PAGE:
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The Life of Benjamin Ralph Kimlau – with Lt. Col. Love

May 16 @ 6:00 pm - 7:30 pm

Benjamin Ralph Kimlau (金勞少尉) (April 11, 1918 – March 5, 1944) was a Chinese American aviator and United States Air Force bomber pilot and native son of Concord. Kimlau was born in Concord on April 10, 1918, and lived in the area until he was 14. His father was a chemist, and his mother was an interpreter who had moved to the area from San Francisco.

The family later moved to New York City, and after a visit to China, he studied at Pennsylvania Military College in Chester, Pennsylvania, from 1938 to 1942. Upon graduation, he was promoted to Field Artillery 2nd Lieutenant. With America at war, Kimlau joined the US Army Field Artillery but later transferred to the United States Army Air Forces 380th Bombardment Group of the Fifth Air Force. After training as a pilot, he was stationed at Fenton Airfield in Australia. In Australia, Kimlau flew a B-24 Liberator bomber in missions during the New Guinea campaign. Lt. Benjamin Ralph Kimlau and his entire crew perished during their final mission at Los Negros Island in March 1944. The 380th Bombardment Group was awarded two Presidential Unit Citations for their outstanding performance and gallantry in battle.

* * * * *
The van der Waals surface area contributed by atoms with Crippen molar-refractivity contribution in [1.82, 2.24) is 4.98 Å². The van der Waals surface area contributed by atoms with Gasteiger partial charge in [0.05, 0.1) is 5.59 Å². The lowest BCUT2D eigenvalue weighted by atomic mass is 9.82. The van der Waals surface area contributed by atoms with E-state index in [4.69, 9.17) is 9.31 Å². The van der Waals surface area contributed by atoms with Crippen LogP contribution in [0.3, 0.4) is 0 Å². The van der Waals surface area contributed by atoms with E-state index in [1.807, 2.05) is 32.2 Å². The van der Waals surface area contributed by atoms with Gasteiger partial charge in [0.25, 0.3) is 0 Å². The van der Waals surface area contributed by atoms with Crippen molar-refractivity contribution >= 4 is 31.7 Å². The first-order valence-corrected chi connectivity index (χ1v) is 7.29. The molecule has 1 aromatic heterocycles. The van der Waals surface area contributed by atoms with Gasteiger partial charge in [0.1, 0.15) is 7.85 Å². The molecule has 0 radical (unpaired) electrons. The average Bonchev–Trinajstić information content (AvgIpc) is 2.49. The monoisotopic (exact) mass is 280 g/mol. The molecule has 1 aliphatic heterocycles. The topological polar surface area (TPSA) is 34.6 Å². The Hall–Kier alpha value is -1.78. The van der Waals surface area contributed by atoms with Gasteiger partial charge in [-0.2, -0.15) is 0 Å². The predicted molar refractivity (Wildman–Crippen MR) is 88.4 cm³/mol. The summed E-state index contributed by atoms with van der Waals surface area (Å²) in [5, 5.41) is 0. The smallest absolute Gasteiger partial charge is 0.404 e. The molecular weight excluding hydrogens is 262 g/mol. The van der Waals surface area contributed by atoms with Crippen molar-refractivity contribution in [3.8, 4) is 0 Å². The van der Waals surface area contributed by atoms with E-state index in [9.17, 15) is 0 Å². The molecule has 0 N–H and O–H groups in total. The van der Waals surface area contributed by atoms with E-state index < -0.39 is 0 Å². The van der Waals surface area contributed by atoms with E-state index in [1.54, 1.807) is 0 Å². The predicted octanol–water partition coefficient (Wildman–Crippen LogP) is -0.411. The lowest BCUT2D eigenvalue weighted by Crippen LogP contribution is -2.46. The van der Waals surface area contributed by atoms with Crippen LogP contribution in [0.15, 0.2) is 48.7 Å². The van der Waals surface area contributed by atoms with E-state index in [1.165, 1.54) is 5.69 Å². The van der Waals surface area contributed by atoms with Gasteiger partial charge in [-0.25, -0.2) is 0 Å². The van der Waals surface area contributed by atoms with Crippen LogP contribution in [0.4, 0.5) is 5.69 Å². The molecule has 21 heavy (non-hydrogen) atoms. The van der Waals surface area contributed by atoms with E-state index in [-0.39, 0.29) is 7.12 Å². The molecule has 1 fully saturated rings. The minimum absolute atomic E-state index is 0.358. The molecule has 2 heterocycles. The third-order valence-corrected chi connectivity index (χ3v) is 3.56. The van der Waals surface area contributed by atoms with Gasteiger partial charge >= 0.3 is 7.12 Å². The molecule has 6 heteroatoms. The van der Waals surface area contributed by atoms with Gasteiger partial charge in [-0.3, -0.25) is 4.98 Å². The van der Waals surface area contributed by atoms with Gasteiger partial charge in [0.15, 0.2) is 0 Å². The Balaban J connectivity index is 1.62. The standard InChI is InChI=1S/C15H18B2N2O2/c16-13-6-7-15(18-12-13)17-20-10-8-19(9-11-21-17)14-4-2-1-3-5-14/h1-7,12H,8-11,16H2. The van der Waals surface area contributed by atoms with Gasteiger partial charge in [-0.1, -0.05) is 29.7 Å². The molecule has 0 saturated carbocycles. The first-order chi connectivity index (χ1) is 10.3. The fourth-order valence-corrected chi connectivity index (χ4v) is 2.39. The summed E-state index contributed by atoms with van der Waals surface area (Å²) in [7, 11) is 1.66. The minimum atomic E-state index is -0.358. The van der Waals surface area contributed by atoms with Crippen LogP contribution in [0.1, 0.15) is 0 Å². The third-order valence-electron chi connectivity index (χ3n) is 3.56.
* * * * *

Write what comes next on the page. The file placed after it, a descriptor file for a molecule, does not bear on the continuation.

Kimlau was honored by the New York City American Legion 1291, which named the post after him in 1962. The Benjamin Ralph Kimlau Memorial Gate (金勞紀念牌坊) was erected at Kimlau Square within Chatham Square in his memory. The New York City Landmarks Preservation Commission designated the Kimlau War Memorial as a landmark in June 2021.

Lt. Col. Love of the Massachusetts National Guard has done extensive research to reconstruct what we know of Kimlau’s family and the well-documented details of his final mission.

Join us for a discussion that will touch on what we can learn about Kimlau’s life, his time in the area, and the role of Asian American and Pacific Islander residents in the fabric of our nation and community.

About the Speaker:  Lieutenant Colonel Geoffrey Love is the Director of Historical Services for the Massachusetts National Guard and curator of the Massachusetts National Guard Museum in Concord. He has served as a soldier, NCO, and officer in the Army and the Army National Guard for 37 years in the field artillery and logistics branches. His education and interest in historical research and archival practice led to his current assignment, where he has the rewarding task of living up to the motto of the Massachusetts National Guard Museum, “Preserve, Educate, Inspire.”

This event is co-sponsored by Concord250, The Massachusetts National Guard Museum and Archives, and The Concord Free Public Library’s William Munroe Special Collections.